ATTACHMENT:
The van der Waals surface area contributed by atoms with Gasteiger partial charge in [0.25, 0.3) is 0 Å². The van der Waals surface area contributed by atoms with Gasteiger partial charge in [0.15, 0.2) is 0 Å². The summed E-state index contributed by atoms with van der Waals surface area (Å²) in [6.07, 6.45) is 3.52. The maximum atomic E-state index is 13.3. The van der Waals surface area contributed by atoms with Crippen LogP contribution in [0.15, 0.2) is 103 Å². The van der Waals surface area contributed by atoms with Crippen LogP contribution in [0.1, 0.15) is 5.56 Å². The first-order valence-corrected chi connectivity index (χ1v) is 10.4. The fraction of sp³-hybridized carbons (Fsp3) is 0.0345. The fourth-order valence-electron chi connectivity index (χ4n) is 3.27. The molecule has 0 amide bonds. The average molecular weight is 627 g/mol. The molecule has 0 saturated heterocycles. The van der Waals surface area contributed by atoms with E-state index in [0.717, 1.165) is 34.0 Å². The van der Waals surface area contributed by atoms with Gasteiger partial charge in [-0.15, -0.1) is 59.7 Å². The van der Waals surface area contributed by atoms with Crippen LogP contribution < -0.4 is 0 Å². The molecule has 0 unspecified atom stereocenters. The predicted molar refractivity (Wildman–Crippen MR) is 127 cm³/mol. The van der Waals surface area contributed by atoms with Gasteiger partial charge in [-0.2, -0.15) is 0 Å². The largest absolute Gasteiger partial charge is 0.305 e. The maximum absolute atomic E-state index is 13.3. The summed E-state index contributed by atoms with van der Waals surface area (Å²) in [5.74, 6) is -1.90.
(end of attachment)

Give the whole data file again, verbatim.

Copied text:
The van der Waals surface area contributed by atoms with Gasteiger partial charge in [0.25, 0.3) is 0 Å². The van der Waals surface area contributed by atoms with Gasteiger partial charge in [0.15, 0.2) is 0 Å². The summed E-state index contributed by atoms with van der Waals surface area (Å²) in [6.07, 6.45) is 3.52. The maximum atomic E-state index is 13.3. The van der Waals surface area contributed by atoms with Crippen LogP contribution in [0.15, 0.2) is 103 Å². The van der Waals surface area contributed by atoms with Crippen LogP contribution in [0.1, 0.15) is 5.56 Å². The first-order valence-corrected chi connectivity index (χ1v) is 10.4. The fraction of sp³-hybridized carbons (Fsp3) is 0.0345. The fourth-order valence-electron chi connectivity index (χ4n) is 3.27. The molecule has 0 amide bonds. The average molecular weight is 627 g/mol. The molecule has 0 saturated heterocycles. The van der Waals surface area contributed by atoms with E-state index in [0.717, 1.165) is 34.0 Å². The van der Waals surface area contributed by atoms with Gasteiger partial charge in [-0.15, -0.1) is 59.7 Å². The van der Waals surface area contributed by atoms with Crippen LogP contribution < -0.4 is 0 Å². The molecule has 0 unspecified atom stereocenters. The predicted molar refractivity (Wildman–Crippen MR) is 127 cm³/mol. The van der Waals surface area contributed by atoms with Gasteiger partial charge in [-0.2, -0.15) is 0 Å². The largest absolute Gasteiger partial charge is 0.305 e. The maximum absolute atomic E-state index is 13.3. The summed E-state index contributed by atoms with van der Waals surface area (Å²) in [5.74, 6) is -1.90.